Student life

What insurance will my child need at university?

There’s a common misconception that, when your child departs for university, their possessions will automatically be covered under your home insurance policy. However, this isn’t always the case, and it’s important to take the time to understand what insurance your child might need for their gadgets and contents while living in university halls of accommodation. After all, it only takes a second to lose or damage a gadget, leaving your child (who may not be able to afford a replacement) without any means of phoning home or completing their university work.

Assessing the value of possessions

It’s easy to wildly underestimate the value of your gadgets. Everyone remembers the large ticket items, such as their laptops, mobile phones and iPads. However, people often forget that it can prove costly to replace things such as your clothes, furniture, hairdryers and other smaller gadgets, such as Fitbits or MP3 players (which your child will undoubtedly want to take to uni with them). As the value of these items begins to add up, it’s important that your child takes the time to properly assess the value of their possessions before heading off to university.

But even taking the cost of replacing their possessions out of the equation, nowadays it’s a hassle on all levels having to live without a mobile phone or laptop should they get lost, damaged or stolen. Making plans with friends, completing uni work and phoning home all becomes much more difficult when they’re left without the means to do so. By making sure that your child has suitable student insurance in place before they head off to university, should the unexpected happen it’ll ensure that they won’t have to live without their beloved gadgets for too long.


Student insurance in university accommodation

Some university halls of accommodation provide a level of contents insurance cover while students are staying with them. This insurance policy will usually provide cover for fire, flood and theft for all of the possessions that they keep inside their uni room, up to a maximum amount.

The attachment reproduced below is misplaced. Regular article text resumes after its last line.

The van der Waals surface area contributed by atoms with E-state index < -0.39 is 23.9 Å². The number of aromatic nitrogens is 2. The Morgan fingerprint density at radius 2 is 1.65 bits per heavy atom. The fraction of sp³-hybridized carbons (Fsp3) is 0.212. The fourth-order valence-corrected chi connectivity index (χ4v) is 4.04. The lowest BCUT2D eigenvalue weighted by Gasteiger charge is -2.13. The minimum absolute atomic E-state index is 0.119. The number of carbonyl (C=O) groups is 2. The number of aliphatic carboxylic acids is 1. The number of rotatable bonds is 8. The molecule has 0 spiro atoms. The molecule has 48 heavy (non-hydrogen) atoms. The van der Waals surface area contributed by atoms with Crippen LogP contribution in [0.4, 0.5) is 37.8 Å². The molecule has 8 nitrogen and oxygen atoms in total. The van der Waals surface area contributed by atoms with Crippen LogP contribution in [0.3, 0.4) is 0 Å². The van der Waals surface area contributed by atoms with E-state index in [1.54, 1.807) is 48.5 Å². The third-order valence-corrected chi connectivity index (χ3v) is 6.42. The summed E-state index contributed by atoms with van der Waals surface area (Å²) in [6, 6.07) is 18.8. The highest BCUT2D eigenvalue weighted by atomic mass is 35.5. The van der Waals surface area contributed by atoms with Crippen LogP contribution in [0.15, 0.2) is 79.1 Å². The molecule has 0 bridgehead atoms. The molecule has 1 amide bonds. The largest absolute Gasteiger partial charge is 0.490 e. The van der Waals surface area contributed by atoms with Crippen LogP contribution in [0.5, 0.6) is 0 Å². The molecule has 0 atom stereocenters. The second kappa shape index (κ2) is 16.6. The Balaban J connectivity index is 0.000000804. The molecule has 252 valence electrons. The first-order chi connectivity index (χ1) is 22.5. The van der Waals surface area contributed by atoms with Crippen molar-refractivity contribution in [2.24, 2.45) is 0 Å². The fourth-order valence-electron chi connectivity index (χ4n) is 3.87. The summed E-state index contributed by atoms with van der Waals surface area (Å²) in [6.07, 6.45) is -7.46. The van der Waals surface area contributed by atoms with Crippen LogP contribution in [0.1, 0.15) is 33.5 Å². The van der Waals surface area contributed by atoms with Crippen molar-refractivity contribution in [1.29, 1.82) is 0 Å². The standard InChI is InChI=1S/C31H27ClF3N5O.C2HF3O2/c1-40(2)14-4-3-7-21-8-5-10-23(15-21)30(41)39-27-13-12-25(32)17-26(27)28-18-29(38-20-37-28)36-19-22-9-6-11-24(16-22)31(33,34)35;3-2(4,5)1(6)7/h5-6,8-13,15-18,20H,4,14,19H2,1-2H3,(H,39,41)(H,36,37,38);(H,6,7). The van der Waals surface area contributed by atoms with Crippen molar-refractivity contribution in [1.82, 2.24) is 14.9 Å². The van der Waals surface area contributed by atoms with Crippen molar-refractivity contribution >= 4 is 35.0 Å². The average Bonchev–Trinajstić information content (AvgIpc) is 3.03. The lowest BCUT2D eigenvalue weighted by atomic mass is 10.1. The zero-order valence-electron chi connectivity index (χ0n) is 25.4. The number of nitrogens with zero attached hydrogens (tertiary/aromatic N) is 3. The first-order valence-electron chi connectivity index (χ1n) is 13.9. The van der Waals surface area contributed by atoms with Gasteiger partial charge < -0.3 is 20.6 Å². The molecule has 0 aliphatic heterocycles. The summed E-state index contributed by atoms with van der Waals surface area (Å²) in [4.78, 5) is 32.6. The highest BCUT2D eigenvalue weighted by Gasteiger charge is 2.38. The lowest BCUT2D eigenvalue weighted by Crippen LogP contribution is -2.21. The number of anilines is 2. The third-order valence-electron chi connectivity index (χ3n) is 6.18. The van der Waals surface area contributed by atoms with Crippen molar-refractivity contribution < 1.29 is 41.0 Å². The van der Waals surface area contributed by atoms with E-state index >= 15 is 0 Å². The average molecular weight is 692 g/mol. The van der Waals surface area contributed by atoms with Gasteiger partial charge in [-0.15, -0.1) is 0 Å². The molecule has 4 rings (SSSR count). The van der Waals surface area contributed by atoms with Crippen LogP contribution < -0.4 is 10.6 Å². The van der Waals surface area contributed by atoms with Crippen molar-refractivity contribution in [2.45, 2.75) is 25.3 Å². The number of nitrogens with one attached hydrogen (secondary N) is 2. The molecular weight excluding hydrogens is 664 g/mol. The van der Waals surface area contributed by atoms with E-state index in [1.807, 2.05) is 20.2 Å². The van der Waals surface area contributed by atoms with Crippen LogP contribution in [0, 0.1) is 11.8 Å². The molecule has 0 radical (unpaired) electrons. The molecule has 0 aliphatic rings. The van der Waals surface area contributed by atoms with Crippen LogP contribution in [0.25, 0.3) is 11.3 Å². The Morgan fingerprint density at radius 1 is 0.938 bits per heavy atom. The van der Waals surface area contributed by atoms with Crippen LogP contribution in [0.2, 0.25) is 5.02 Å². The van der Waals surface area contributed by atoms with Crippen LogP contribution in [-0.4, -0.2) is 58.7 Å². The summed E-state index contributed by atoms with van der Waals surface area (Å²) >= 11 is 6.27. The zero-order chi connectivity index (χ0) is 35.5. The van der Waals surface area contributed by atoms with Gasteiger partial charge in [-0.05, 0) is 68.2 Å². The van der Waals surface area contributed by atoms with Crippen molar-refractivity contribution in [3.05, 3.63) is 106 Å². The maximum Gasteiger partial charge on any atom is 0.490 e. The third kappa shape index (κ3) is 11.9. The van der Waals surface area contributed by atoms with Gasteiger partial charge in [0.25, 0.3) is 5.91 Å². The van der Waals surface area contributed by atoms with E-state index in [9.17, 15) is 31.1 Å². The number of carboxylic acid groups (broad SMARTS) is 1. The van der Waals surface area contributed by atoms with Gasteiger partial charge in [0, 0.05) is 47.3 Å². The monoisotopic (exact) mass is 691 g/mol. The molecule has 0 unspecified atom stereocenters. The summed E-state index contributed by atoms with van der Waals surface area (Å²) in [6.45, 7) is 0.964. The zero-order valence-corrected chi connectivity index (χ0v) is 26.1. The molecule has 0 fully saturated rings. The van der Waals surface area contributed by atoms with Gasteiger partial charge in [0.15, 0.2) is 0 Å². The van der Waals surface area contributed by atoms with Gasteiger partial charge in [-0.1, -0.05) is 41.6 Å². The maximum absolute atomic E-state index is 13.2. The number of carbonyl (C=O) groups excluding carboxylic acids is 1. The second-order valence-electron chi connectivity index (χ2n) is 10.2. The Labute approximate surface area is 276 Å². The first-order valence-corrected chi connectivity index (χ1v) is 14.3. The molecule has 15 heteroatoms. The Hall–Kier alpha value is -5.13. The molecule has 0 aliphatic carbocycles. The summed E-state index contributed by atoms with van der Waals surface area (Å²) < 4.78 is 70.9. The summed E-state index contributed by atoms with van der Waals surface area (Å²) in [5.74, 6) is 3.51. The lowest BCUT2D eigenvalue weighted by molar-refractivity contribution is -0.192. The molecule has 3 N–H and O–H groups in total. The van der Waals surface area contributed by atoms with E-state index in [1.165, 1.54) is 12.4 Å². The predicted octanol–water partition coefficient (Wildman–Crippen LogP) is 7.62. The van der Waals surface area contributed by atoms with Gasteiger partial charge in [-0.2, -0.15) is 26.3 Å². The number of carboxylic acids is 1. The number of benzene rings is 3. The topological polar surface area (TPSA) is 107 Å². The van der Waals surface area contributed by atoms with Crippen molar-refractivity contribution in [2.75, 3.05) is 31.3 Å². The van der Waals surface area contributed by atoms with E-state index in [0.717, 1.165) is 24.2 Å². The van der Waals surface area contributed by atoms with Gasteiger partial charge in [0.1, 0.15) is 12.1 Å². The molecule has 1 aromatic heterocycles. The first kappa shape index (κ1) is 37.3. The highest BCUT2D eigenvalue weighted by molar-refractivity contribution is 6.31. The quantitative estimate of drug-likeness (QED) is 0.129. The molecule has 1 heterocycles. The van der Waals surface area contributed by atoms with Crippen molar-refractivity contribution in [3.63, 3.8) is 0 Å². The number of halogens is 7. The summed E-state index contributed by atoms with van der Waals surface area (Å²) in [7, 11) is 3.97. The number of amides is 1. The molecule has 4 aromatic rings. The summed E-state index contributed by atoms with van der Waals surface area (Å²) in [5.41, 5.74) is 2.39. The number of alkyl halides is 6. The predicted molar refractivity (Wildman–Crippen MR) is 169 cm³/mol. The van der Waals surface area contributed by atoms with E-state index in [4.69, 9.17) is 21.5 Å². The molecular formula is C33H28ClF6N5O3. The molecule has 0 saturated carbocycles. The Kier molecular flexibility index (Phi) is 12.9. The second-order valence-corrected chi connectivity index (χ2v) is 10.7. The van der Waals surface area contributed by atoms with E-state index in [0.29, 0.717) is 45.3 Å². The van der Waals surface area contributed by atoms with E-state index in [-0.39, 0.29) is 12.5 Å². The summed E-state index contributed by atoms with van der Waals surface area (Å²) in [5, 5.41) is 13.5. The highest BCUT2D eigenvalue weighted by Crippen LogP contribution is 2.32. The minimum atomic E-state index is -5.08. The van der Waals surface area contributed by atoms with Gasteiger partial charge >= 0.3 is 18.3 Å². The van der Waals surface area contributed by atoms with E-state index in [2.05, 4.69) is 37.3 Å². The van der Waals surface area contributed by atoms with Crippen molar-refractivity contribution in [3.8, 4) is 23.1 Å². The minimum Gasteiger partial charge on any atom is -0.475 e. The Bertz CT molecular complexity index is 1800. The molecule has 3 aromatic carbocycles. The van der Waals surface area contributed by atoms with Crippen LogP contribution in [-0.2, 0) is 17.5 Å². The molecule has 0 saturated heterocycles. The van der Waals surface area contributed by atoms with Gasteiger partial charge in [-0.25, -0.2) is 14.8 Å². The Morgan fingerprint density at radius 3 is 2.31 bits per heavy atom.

However, it’s important to note that this cover will not usually provide protection outside of their room for gadgets and contents. The level of contents insurance provided might also not be sufficient to cover all of your child’s belongings - hence the need to assess the value of your child’s possessions before they head off to university. Our research* shows that the average value of a student’s possessions at university is £3,041 – a pretty big wedge of cash should anything unfortunate happen while they’re living in halls of accommodation.

Your child can check to see if their university accommodation is covered with Endsleigh by downloading the My Endsleigh app here.

Will students be covered under their parents’ home insurance in halls of accommodation?

The quick answer to this is – sometimes.

On occasion, home insurance providers will extend cover to your child’s university room – but not always. And often, these insurance policies will not offer cover for the more expensive gadgets, such as laptops and mobile phones, or insure them if they’re taken outside of your child’s uni room, for example, to a lecture or abroad. It's also worth considering that a claim under your home insurance could increase your annual premium at renewal next year. Not only this, but the excesses are also usually higher on home insurance than on a student possessions policy.